Rated R. Running time: 1 hour 28 min.
Our content ratings (0-10): Violence 0; Language 3; Sex/Nudity 0.
Our star rating (1-5): 4
Do not be deceived; God is not mocked, for you reap whatever you sow. If you sow to your own flesh, you will reap corruption from the flesh; but if you sow to the Spirit, you will reap eternal life from the Spirit.
There is an inescapable poignancy hanging over first-time director John Slattery’s little film because its star Philip Seymour Hoffman died so needlessly shortly after its completion. Set in the south Philadelphia blue-collar neighborhood that gives the dark comedy its name, it is populated with the kind of characters the Coen brothers would love. Within this dark tale, there is little love, but considerable loyalty. Richard Jenkins, playing popular newspaper columnist Richard Shellburn who seems to have a combination of printer’s ink and alcohol running through his veins, narrates the tragic tale.
Hoffman is small time crook Mickey Scarpato, married to the gorgeous Jeanie (Christina Hendricks), the latter who is not quite as devoted to him we soon learn. God’s Pocket is a place that, we are told, does not forgive anyone who was born outside its grim confines. Mickey is accepted because he has married a native, but still is mindful that he is an outsider. He and best pal Bird (John Turturro) busy themselves with hijacking a refrigerated truck of beef and then trying to sell it to corrupt butcher shop owners. This becomes complicated when he also has to hide a body in the truck for a short time. Would you buy meat from a guy hauling around a dead body? As one butcher complains, “It might be contaminated.” How the body winds up in the stolen truck is an amusing tidbit that I won’t spoil.
The body is that of Mickey’s racist slob of a stepson Leon (Caleb Landry Jones), a foul-mouthed lout who loves to twirl his strait razor and intimidate people with it. He tries this one time too often among his construction co-workers when he threatens an elderly African American who is not about to take his abuse. The old man picks up a heavy pipe and brains Leon. The boss and other workers all tell the police that the death was an accident. Not wanting to waste their time on such a slime bag of a victim, the officers accept the story and close their investigation.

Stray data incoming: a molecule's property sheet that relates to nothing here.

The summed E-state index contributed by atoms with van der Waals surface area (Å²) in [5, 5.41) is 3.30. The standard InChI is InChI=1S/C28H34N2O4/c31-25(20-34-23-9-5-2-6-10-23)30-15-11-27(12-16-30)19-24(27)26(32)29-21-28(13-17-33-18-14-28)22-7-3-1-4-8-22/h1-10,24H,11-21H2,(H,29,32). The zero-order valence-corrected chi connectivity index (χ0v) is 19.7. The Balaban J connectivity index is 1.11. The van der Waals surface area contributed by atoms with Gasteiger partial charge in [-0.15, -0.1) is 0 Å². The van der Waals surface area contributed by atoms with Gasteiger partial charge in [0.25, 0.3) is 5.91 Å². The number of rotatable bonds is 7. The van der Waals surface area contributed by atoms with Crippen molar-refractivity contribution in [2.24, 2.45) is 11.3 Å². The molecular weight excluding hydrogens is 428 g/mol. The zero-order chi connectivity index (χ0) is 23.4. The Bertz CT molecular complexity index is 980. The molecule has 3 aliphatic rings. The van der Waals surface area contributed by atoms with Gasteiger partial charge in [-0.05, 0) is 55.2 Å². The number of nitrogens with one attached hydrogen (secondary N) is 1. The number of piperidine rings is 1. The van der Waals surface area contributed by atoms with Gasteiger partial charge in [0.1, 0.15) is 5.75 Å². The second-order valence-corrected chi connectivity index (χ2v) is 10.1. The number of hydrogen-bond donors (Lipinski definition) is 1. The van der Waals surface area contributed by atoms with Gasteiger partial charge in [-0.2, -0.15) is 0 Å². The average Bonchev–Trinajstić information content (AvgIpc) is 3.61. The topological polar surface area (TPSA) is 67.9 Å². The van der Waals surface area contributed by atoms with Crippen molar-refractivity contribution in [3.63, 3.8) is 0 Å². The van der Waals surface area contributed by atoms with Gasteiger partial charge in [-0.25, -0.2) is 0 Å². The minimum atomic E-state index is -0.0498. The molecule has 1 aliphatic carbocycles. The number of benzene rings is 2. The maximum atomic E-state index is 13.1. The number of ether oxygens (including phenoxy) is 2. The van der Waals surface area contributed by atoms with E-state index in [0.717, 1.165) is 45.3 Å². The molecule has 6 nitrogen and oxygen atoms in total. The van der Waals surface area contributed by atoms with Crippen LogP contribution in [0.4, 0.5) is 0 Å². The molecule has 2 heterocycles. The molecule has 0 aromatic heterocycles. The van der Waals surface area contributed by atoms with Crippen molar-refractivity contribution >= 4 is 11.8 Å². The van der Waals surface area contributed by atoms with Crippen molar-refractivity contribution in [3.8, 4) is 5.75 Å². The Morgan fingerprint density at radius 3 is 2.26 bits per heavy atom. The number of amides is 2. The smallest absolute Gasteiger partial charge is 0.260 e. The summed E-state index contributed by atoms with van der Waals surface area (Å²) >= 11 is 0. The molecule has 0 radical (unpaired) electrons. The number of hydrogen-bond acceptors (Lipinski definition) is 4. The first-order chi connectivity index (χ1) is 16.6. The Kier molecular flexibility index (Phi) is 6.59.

Jeanie does not accept the cops’ story, so to please her Mickey agrees to get the construction workers to reveal more. For help he asks the local gangster to which he reports to do him a favor by sending two of his goons to interrogate the workers, and especially their boss. This sets into motion a series of events, some of them very surprising—the reaction of the construction boss and the seemingly gently wife of a flower shop proprietor when threatened by the two goons!—that make the plot into a zigzag affair. Shellburn also investigates the death, but when he goes to interview Jean, he lays his notebook aside, and they soon wind up in her bedroom. Like the other women of God’s Pocket, she is flattered to attract such a celebrity, thus lowering her defenses.
This little film is full of rich details of life in a neighborhood that prosperity has passed by. The characters are fascinating: the funeral director himself, a slick character who smoothly guides Mickey, and later Jean, away from the “cheap” casket to the expensive one; the married pair who run the local flower shop; the construction boss who turns out to be tougher than the gangsters had imagined; the barflies in the local bar all stick some folding money into the jar the barkeep has set out for contributions to Leon’s funeral; and, of course, the main characters themselves. The violence is brutal, so this film is not for everyone. Some also will recoil at the language, but for those looking for a film that explores the seamy side of life and finding a measure of humanity there, this film will satisfy, even its ending that is by no means a conventional one. God might be difficult to see in this neighborhood that bears his name, but its denizens are the sort with whom his Son once associated.